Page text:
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Charcot's Foot (Charcot's arthropathy or neuroarthropathy)

Information for health professionals on

Charcots neuroarthropathy


What is a Charcot Foot (Charcot's joints; Charcot arthropathy; Neuroarthropathy)?

Charcot's foot is a complication of diabetes that almost always occurs in those with neuropathy (nerve damage). When neuropathy is present, the bones in the foot become weakened and can fracture easily, even without there being any major trauma. As the neuropathy is present, the pain goes unnoticed and the person continues to walk on it. This can lead to severe deformities of the foot. As this can be very disabling, early diagnosis and treatment is vitally important.

Another way to consider it - imagine spraining your ankle and not knowing you have done this. You will continue to walk on it - imagine the damage that this would do. This is what happens in a Charcot foot.

The Charcot's foot should not be confused with the foot deformity that can occur in those with Charcot-Marie-Tooth disease - they are very different conditions.

Charcot's foot or Charcot disease takes it name from Jean-Martin Charcot (1825-1893) who was the first to describe the disintegration the occurs to the ligaments and joints. In the medical literature it is often called Charcot's arthropathy or Charcot neuroarthropathy.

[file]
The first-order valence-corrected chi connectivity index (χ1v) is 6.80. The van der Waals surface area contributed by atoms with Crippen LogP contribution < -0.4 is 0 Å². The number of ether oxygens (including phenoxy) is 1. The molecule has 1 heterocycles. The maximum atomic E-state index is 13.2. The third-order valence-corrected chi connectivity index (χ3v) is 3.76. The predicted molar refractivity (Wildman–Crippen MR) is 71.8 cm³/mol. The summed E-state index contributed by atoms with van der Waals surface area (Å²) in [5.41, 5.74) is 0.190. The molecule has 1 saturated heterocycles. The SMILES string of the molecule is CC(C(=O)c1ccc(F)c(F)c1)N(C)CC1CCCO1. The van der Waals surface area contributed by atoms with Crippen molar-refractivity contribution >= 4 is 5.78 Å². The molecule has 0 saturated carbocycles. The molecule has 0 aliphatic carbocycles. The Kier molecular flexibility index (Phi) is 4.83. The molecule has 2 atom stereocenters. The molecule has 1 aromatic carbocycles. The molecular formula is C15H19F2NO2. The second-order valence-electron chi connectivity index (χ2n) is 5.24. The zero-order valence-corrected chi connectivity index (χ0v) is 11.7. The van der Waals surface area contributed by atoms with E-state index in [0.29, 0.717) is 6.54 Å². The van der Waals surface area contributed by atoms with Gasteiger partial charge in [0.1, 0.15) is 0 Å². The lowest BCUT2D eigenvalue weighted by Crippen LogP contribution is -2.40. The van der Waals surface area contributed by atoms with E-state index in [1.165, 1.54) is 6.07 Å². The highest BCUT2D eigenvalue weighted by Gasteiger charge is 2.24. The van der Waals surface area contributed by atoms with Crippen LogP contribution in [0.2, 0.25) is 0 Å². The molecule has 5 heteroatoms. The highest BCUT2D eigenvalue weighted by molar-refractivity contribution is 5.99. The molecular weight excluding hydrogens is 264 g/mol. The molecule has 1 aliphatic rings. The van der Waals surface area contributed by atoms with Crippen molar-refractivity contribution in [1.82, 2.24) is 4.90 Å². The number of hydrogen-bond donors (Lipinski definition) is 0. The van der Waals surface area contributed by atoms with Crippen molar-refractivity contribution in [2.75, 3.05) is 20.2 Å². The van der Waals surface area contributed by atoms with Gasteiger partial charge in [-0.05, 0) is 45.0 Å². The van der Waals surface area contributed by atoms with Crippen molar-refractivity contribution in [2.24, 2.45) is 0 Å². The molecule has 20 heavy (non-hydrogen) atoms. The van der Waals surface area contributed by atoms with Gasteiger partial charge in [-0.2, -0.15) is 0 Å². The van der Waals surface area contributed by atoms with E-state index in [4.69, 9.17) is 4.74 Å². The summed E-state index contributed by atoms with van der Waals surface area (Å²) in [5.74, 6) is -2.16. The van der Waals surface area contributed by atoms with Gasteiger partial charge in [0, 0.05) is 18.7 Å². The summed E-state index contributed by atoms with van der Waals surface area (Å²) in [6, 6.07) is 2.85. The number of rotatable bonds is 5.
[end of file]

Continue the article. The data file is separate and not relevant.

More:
What causes Charcots Foot:

In those with Charcot's foot the ability to sense pain is usually lost or impaired (as a result of diabetic neuropathy). The muscles lose their ability to support the foot correctly. As a result of this, minor trauma (eg sprains; stress fractures) to the foot go undetected and do not get treated. This leads to a slackness of the ligaments (laxity), joints being dislocated, bone and cartilage being damaged and deformity to the foot.


What are the symptoms of Charcot Foot:

The most early signs of Charcot's foot include the foot or affected part of the foot being warmer than the other foot, there will be some swelling and there may be redness - this is often all that is initially present (this can come on quite suddenly). There will be no pain and the circulation is usually very good. A deformity then will start to develop (as a result of joint subluxation/dislocation) as the arch of the foot collapses if the midfoot of the foot is affected and is left untreated.

In most cases only one foot is affected, but both feet can be affected over time. Generally, the diabetes is usually long standing and diabetic neuropathy (loss of sensation) is always present and often severe. However, some people with Charcot's foot can develop a "deep" aching type pain, but it is as never as severe as what would be expected given the extent of the injury.

Calluses and diabetic foot ulcers may occur as a result of bony protrusions (due to the deformity that develops) causing pressure inside the shoes. The ulceration can become infected and spread to the bone (stoneflies) and joints (septic arthritis) - this can cause tiredness and a fever.